You can see how disturbed Paul was with these trouble makers in the church. These people were trying to pull the church away from their Lord. Paul says they were doing it by adding to what was necessary for salvation: Galatians 5:4-8 - “You are severed from Christ, you who would be justified by the law; you have fallen away from grace. [5] For through the Spirit, by faith, we ourselves eagerly wait for the hope of righteousness. [6] For in Christ Jesus neither circumcision nor uncircumcision counts for anything, but only faith working through love. [7] You were running well. Who hindered you from obeying the truth? [8] This persuasion is not from him who calls you.”

Now that is a serious situation. People can teach things right in the church that don’t come from God. They can add to and twist the message of Christ.

Paul makes the exact nature of their distorted message even clearer in Galatians 6:12-13 - “It is those who want to make a good showing in the flesh who would force you to be circumcised, and only in order that they may not be persecuted for the cross of Christ. [13] For even those who are circumcised do not themselves keep the law, but they desire to have you circumcised that they may boast in your flesh.”

Notice the words “good showing” and “boast”. These people wanted to leave room for human accomplishment in the process of salvation. People like to make a good showing. People like to boast. They want something to be proud of. Religion should boost self-esteem, not just Christ-esteem.

In fact, the text says that when human achievement is removed from my standing with God, people will persecute the bearer of that kind of gospel. These people, right in the church, were compromising the gospel simply so they “would not be persecuted for the cross of Christ”(6:12).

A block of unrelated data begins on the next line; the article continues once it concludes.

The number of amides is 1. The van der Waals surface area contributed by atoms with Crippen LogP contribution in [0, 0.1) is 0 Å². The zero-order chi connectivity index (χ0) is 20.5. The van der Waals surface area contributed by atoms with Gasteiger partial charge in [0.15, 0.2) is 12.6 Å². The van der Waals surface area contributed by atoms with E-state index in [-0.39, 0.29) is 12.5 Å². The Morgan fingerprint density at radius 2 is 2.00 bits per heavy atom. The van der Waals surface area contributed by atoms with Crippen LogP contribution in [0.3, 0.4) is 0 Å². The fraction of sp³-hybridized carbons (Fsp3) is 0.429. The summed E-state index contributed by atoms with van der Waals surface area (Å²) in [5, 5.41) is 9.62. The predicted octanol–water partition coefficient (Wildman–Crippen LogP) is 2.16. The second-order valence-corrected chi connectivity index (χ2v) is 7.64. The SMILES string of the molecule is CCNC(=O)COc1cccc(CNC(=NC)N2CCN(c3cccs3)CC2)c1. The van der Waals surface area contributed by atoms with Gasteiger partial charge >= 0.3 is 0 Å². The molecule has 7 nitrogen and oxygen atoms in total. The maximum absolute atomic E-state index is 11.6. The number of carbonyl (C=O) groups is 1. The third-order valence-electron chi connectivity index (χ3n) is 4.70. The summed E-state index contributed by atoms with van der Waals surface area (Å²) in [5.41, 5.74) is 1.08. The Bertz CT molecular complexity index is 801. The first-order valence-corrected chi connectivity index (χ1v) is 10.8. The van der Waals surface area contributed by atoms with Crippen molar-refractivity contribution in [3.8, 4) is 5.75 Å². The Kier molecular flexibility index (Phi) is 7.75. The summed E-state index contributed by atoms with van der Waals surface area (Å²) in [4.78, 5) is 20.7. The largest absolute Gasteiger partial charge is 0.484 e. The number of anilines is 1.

These people wanted to use circumcision as an accomplishment of their own works rather than a sign of being a recipient of God’s grace, which is what circumcision always was in the Old Testament. Originally it was an outward sign that these people had been freely called in Abraham and freely delivered by God’s grace out of Egypt. It never was meant to be a tool of human accomplishment or merit.

Now that’s the situation Paul is addressing when, right in the middle of his argument, he gives these words - these beautiful words: Galatians 5:5 - For through the Spirit, by faith, we ourselves eagerly wait for the hope of righteousness.In contrast to those who wanted to mislead them, in contrast to those who wanted to boast in their accomplishments of merit, he speaks of a kind of righteousness that is still future - a “hope of righteousness.” There is a coming righteousness we are presently anticipating and relying on.

There is a whole way of life in that one verse. There is a waiting - a solid expecting - a patient trusting. Then Paul adds another important detail. He speaks of this waiting being “through the Spirit.” It’s a kind of supernaturally inspired expecting. It’s based on the promise of God’s Word. And Paul says this is all received “by faith.” So it isn’t something that is either earned or worked up merely in the human emotions.

Now there’s a reason we took so much time working through the mechanics of this Galatian text. The details tell us a great deal about the Biblical hope of righteousness. There is a way of life Paul sets up as being the exact opposite of these trouble makers in the Galatian church. That’s why this fifth verse is so important in the context of the whole passage.